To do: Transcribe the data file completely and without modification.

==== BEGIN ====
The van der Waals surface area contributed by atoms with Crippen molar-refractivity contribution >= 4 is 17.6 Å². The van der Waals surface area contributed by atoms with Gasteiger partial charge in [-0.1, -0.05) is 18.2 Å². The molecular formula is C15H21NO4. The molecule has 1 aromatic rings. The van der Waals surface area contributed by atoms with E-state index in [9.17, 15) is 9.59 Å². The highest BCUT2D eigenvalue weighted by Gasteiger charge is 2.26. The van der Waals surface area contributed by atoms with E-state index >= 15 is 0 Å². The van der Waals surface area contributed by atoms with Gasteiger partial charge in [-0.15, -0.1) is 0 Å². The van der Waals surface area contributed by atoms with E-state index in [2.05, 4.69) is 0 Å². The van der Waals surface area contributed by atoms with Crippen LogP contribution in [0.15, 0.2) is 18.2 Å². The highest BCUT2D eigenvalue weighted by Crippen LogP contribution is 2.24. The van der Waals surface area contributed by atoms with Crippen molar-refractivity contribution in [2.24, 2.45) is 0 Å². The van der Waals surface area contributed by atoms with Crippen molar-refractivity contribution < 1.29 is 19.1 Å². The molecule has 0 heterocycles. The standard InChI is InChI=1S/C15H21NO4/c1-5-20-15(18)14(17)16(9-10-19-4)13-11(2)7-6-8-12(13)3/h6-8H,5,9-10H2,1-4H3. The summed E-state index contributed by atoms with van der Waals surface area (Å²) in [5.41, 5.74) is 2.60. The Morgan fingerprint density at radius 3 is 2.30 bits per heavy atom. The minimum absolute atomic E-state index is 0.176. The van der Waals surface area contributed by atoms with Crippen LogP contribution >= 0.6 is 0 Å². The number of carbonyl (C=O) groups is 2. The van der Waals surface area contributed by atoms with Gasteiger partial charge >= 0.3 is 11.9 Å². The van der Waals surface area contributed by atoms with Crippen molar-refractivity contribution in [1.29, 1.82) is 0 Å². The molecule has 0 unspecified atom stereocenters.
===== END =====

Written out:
The van der Waals surface area contributed by atoms with Crippen molar-refractivity contribution >= 4 is 17.6 Å². The van der Waals surface area contributed by atoms with Gasteiger partial charge in [-0.1, -0.05) is 18.2 Å². The molecular formula is C15H21NO4. The molecule has 1 aromatic rings. The van der Waals surface area contributed by atoms with E-state index in [9.17, 15) is 9.59 Å². The highest BCUT2D eigenvalue weighted by Gasteiger charge is 2.26. The van der Waals surface area contributed by atoms with E-state index >= 15 is 0 Å². The van der Waals surface area contributed by atoms with Gasteiger partial charge in [-0.15, -0.1) is 0 Å². The van der Waals surface area contributed by atoms with E-state index in [2.05, 4.69) is 0 Å². The van der Waals surface area contributed by atoms with Crippen LogP contribution in [0.15, 0.2) is 18.2 Å². The highest BCUT2D eigenvalue weighted by Crippen LogP contribution is 2.24. The van der Waals surface area contributed by atoms with Crippen molar-refractivity contribution in [2.24, 2.45) is 0 Å². The van der Waals surface area contributed by atoms with Crippen molar-refractivity contribution < 1.29 is 19.1 Å². The molecule has 0 heterocycles. The standard InChI is InChI=1S/C15H21NO4/c1-5-20-15(18)14(17)16(9-10-19-4)13-11(2)7-6-8-12(13)3/h6-8H,5,9-10H2,1-4H3. The summed E-state index contributed by atoms with van der Waals surface area (Å²) in [5.41, 5.74) is 2.60. The Morgan fingerprint density at radius 3 is 2.30 bits per heavy atom. The minimum absolute atomic E-state index is 0.176. The van der Waals surface area contributed by atoms with Crippen LogP contribution >= 0.6 is 0 Å². The number of carbonyl (C=O) groups is 2. The van der Waals surface area contributed by atoms with Gasteiger partial charge >= 0.3 is 11.9 Å². The van der Waals surface area contributed by atoms with Crippen molar-refractivity contribution in [1.29, 1.82) is 0 Å². The molecule has 0 unspecified atom stereocenters.